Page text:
There is no refusal to acknowledge any national ownership whatsoever. As pointed out here above several times, what's pertaining to Kievan Rus' is as much Ukrainian as it is Russian because the Rus' was the predecessor of the both nations. The crux of the dispute is somewhat different. But if you agree with the suggestion anyway, everyone would welcome the expansion of the Architecture of Kievan Rus' separate article, which is now just a copy of the section from here pasted by AndriyK. --Irpen 21:48, 26 December 2005 (UTC)
No need to push your POV here again. Kyiv cathedrals aren't "as Russian", never have been. There is simply no chronological reason for this. I noticed you evaded the question of acknowledging Polyany building something in Kyiv as well as their history as it went against the party line you're pushing. Now you come back here again and continue doing the same. Why don't you do something useful and answer the messages on the Holodomor regarding your insertion of a POV tag.--Andrew Alexander 23:16, 26 December 2005 (UTC)
I think I made a mistake saying Kyiv cathedrals "never have been Russian". Russia held those cathedrals for a couple of centuries during which it managed to blow up a good half of them.--Andrew Alexander 23:30, 26 December 2005 (UTC)
Please refrain yourself from Russophobic remarks before an arbitration against you is filed as well. -- Kuban kazak 23:33, 26 December 2005 (UTC)
Is that a threat? Please refrain yourself from history denial, "Kuban kazak".--Andrew Alexander 23:37, 26 December 2005 (UTC)
It might well be, such behaivour is unacceptable one thing is argument of historical facts another is open accusations. Что страшно?--Kuban kazak 23:40, 26 December 2005 (UTC)
And BTW the majority here voted for mentioning of Sophia of Kiev.
"Russophobic remarks" alone sounds like an accusation. Read history. Read what Russia did to the cathedrals that the "majority" wants back. History is even more "russophobic".--Andrew Alexander 23:48, 26 December 2005 (UTC)
Another open accusation, against Russian and UOC (MP) i presume. And you blame me for bringing politics into discussions...Ну раз уж пошло то за получение по шапке ответственность не беру. Одесса не Россия увы. -- Kuban kazak 23:56, 26 December 2005 (UTC)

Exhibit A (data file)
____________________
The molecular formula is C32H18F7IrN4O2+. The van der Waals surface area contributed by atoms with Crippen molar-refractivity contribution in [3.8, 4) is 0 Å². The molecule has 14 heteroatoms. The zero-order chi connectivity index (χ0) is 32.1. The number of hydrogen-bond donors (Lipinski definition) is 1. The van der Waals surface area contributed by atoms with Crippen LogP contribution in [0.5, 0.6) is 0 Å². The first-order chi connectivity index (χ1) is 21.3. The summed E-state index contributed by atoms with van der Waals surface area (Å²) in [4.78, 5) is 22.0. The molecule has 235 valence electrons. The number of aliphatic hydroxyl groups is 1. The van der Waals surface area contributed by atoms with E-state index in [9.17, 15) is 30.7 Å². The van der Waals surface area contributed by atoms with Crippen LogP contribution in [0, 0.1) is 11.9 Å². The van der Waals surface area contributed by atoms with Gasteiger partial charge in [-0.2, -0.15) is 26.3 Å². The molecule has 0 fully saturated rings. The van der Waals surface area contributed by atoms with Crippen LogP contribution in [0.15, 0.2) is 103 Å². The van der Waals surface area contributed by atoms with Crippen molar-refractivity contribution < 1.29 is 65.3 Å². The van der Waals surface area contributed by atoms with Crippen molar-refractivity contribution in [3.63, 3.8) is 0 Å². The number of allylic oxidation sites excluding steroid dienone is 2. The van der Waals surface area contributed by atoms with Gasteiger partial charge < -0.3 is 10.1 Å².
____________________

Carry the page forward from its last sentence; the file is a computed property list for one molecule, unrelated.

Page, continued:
"Alas Odessa is not Russia"?--Andrew Alexander 07:36, 27 December 2005 (UTC)
И еще раз по шапке; (продолжение).-- Kuban kazak 10:52, 24 January 2006 (UTC)

Andrew Alexander, your russophobic remarks at talk pages is nothing new and they don't help to advance your point. Kazak, still, no need to resort to "А ты кто такой?". Keep it cool. --Irpen 00:54, 27 December 2005 (UTC)

Russophobic in what respect? Look, whether people like or dislike Russia for destroying two out of three major Kyiv cathedrals, the one cathedral left is still not Russian. It wasn't built by Russia. Consider it russophobic. Just let the other point of view exist.--Andrew Alexander 04:50, 27 December 2005 (UTC)
sigh...--Kuban kazak 11:45, 27 December 2005 (UTC)

Russophobic in respect that the churches were destroyed (an in Russia as well) not by the "Russians" but by the Soviet government comprised of Russians, Ukrainians, Jews and Georgians alike. --Irpen 06:07, 27 December 2005 (UTC)

No need to invent. Who ever said that the cathedrals were destroyed by the "Russians"? Read carefully prior to making accusations. The cathedrals were destroyed by the government of the Soviet Union. This government was sitting in Moscow. Moscow is in Russia. Very russophobic, isn't it?--Andrew Alexander 07:33, 27 December 2005 (UTC)
And compromised of a Georgian, a Pole, a half Chuvash half Jew, many other jews. Some Ukrainians as well as Russians. But that governement was officialy called The Union of Soviet Socialist Republics, of which I believe Ukraine was a founding state.--Kuban kazak 11:45, 27 December 2005 (UTC)